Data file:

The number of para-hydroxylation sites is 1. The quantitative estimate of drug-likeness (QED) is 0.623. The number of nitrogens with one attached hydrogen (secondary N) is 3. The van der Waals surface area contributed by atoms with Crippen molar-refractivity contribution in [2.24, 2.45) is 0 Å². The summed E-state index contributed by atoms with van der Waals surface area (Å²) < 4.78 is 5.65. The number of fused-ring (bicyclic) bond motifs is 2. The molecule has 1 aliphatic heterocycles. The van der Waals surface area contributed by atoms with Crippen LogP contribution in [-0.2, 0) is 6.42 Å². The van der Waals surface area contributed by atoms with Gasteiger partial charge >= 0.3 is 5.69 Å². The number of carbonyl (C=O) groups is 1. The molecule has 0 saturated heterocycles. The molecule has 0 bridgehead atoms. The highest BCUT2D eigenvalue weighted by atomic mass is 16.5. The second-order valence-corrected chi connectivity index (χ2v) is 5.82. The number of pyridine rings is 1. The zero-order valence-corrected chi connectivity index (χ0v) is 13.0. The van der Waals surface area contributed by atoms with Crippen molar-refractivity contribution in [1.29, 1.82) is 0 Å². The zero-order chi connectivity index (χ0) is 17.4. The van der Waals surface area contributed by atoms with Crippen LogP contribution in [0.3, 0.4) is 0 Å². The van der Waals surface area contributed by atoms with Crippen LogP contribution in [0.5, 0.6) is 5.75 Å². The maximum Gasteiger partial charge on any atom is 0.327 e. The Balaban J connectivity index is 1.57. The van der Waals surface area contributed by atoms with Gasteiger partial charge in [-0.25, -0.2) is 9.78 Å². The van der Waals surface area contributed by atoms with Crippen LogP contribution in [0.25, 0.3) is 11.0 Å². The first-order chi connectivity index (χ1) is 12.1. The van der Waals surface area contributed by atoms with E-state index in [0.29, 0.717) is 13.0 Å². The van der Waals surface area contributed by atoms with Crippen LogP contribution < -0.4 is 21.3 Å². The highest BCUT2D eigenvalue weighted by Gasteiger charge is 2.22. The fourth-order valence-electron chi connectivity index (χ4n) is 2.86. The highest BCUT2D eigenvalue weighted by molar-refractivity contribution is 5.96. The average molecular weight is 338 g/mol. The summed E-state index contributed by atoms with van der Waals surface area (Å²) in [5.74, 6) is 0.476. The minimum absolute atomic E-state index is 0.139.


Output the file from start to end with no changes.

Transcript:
The number of para-hydroxylation sites is 1. The quantitative estimate of drug-likeness (QED) is 0.623. The number of nitrogens with one attached hydrogen (secondary N) is 3. The van der Waals surface area contributed by atoms with Crippen molar-refractivity contribution in [2.24, 2.45) is 0 Å². The summed E-state index contributed by atoms with van der Waals surface area (Å²) < 4.78 is 5.65. The number of fused-ring (bicyclic) bond motifs is 2. The molecule has 1 aliphatic heterocycles. The van der Waals surface area contributed by atoms with Crippen LogP contribution in [-0.2, 0) is 6.42 Å². The van der Waals surface area contributed by atoms with Gasteiger partial charge >= 0.3 is 5.69 Å². The number of carbonyl (C=O) groups is 1. The molecule has 0 saturated heterocycles. The molecule has 0 bridgehead atoms. The highest BCUT2D eigenvalue weighted by atomic mass is 16.5. The second-order valence-corrected chi connectivity index (χ2v) is 5.82. The number of pyridine rings is 1. The zero-order valence-corrected chi connectivity index (χ0v) is 13.0. The van der Waals surface area contributed by atoms with Crippen molar-refractivity contribution in [1.29, 1.82) is 0 Å². The zero-order chi connectivity index (χ0) is 17.4. The van der Waals surface area contributed by atoms with Crippen LogP contribution in [0.3, 0.4) is 0 Å². The van der Waals surface area contributed by atoms with Crippen LogP contribution in [0.5, 0.6) is 5.75 Å². The maximum Gasteiger partial charge on any atom is 0.327 e. The Balaban J connectivity index is 1.57. The van der Waals surface area contributed by atoms with Gasteiger partial charge in [-0.25, -0.2) is 9.78 Å². The van der Waals surface area contributed by atoms with Crippen LogP contribution in [0.25, 0.3) is 11.0 Å². The first-order chi connectivity index (χ1) is 12.1. The van der Waals surface area contributed by atoms with E-state index in [0.29, 0.717) is 13.0 Å². The van der Waals surface area contributed by atoms with Crippen LogP contribution < -0.4 is 21.3 Å². The highest BCUT2D eigenvalue weighted by Gasteiger charge is 2.22. The fourth-order valence-electron chi connectivity index (χ4n) is 2.86. The highest BCUT2D eigenvalue weighted by molar-refractivity contribution is 5.96. The average molecular weight is 338 g/mol. The summed E-state index contributed by atoms with van der Waals surface area (Å²) in [5.74, 6) is 0.476. The minimum absolute atomic E-state index is 0.139.